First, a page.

• In one embodiment, the picocell equipment is configured with the IP address of the router responsible for advertising the IP address range of the enterprise user equipment to other routers on the internet, so that the traffic destined to these IP addresses is routed via that router. The picocell equipment is then operable to communicate with said router and to signal when the enterprise context associated with a specific destination IP address should be routed directly to the picocell equipment. In a more specific embodiment, the signaling exchange uses the RADIUS protocol.
  • The picocell equipment is operable to perform hand-out operations to allow for IP sessions and other services to continue uninterrupted as the user moves out of the picocell coverage area into the macrocellular coverage area. The method and system store in a database user equipment for which the advertising router has previously been signaled to route directly to the picocell equipment. Thereafter, when it is determined that one such user equipment has been handed-out from the enterprise network, the picocell equipment is operable to signal the advertising router that the packets associated with the IP address should no longer be routed directly towards the picocell equipment.
  • Technical Specification 25.469 of the 3rd Generation Partnership Project (3GPP) defines the Home Node B Application Part (HNBAP) application protocol for signaling between a Home Node B (HNB) (e.g., a femtocell or picocell) and a Home Node B Gateway (HNB-GW or an Enterprise Controller and the HNB-GW (as will be explained later herein), where the HNB-GW is ultimately in communication with macro service, such as cellular service.
  • Picocells allow for optimum handling of traffic sent over the picocell for, e.g., optimal routing of voice and/or data. In this context, optimal routing means avoiding having to route through the macro service provider. In many instances, such optimal handling is desirably made available only to enterprise employees that happen to use the picocell infrastructure. The present disclosure relates to enhanced customizable picocell deployments with which it is possible to supply differentiated services to enterprise users/employees/designated others versus those who are not eligible to be supplied with such services.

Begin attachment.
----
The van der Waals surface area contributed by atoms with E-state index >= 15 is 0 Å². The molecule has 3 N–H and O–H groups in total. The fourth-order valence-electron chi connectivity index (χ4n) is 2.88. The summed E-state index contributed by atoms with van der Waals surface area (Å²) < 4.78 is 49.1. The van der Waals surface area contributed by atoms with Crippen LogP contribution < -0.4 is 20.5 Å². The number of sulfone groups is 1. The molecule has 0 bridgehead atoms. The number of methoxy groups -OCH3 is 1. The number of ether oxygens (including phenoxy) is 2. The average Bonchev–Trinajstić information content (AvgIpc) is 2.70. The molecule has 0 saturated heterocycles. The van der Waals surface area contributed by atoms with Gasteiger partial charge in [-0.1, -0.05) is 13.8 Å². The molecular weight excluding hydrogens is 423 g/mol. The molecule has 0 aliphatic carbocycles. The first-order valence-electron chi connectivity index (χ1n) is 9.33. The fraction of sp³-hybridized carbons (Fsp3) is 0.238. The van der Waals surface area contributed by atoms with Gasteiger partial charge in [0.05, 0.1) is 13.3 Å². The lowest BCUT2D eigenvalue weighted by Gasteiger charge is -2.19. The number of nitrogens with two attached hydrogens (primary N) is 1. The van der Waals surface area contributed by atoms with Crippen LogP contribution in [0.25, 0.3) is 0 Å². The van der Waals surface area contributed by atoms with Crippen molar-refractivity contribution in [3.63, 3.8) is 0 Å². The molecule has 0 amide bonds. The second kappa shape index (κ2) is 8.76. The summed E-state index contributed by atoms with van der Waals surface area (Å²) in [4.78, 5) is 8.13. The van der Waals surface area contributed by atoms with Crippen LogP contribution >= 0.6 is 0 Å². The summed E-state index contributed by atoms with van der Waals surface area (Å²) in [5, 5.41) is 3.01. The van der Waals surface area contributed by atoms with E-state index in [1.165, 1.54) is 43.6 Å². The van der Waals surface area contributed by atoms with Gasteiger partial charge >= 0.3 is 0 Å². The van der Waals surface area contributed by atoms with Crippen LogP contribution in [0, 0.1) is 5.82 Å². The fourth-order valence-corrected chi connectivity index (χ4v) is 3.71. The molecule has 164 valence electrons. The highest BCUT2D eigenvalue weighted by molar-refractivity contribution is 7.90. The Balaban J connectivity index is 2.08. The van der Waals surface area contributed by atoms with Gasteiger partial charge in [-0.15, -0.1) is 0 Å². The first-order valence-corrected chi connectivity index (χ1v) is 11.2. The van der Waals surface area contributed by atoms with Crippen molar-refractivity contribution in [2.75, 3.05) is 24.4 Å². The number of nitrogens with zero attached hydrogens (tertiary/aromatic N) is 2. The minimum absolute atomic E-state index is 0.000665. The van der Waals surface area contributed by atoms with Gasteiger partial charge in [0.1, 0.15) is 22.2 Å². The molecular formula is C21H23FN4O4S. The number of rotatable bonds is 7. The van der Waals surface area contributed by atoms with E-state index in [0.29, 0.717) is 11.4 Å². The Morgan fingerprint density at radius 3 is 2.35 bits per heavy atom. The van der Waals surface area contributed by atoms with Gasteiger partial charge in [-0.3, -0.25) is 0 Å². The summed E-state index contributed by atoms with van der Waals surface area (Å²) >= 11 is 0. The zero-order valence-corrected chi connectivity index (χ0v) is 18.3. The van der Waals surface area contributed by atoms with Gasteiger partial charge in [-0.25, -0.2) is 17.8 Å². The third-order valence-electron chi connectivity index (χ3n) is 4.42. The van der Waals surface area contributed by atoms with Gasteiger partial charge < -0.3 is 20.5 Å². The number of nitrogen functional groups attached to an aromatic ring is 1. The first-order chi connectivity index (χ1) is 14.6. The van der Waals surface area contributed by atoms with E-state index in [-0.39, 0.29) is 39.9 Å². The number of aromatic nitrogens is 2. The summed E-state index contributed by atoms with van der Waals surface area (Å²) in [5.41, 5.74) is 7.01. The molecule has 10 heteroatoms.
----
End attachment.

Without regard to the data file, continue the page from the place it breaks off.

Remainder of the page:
• FIG. 1 depicts a radio access point topology in accordance with an embodiment of the present invention. The figure shows a plurality of Home Node B devices or radio access points (RAPs) 110 that are in communication with a HNB-GW 150. In another embodiment, described later herein, an Enterprise Controller is deployed between the plurality of RAPs 110 and the HNB-GW 150. As further shown, a policy database 200 is provided and, in this embodiment, is in communication with HNB-GW 150. HNB-GW 150 is in communication with macro service provided by a telecommunications service provider 180.
  • The dashed perimeter in FIG. 1 indicates which portions of the infrastructure may be physically provided within a given enterprise versus those portions under physical control of, e.g., the telecommunication service provider 180. Thus, in the embodiment depicted in FIG. 1, the RAPs 110 and the policy database 200 are physically located on the enterprise premises. However, it is possible, and still within the scope of the present invention that the HNB-GW 150 could be located on the premises of the enterprise. Similarly, the policy database 200 could be located within the service provider's infrastructure. Precisely where particular components are located is not critical to the described embodiments. From a practical point of view, however, it would be expected that individual RAPs 110 would be located within the confines of the enterprise. It is also contemplated that no matter where the policy database 200 is physically located it can nevertheless be accessed and managed by enterprise system managers directly or indirectly via some interface provided by the mobile (macro) service provider.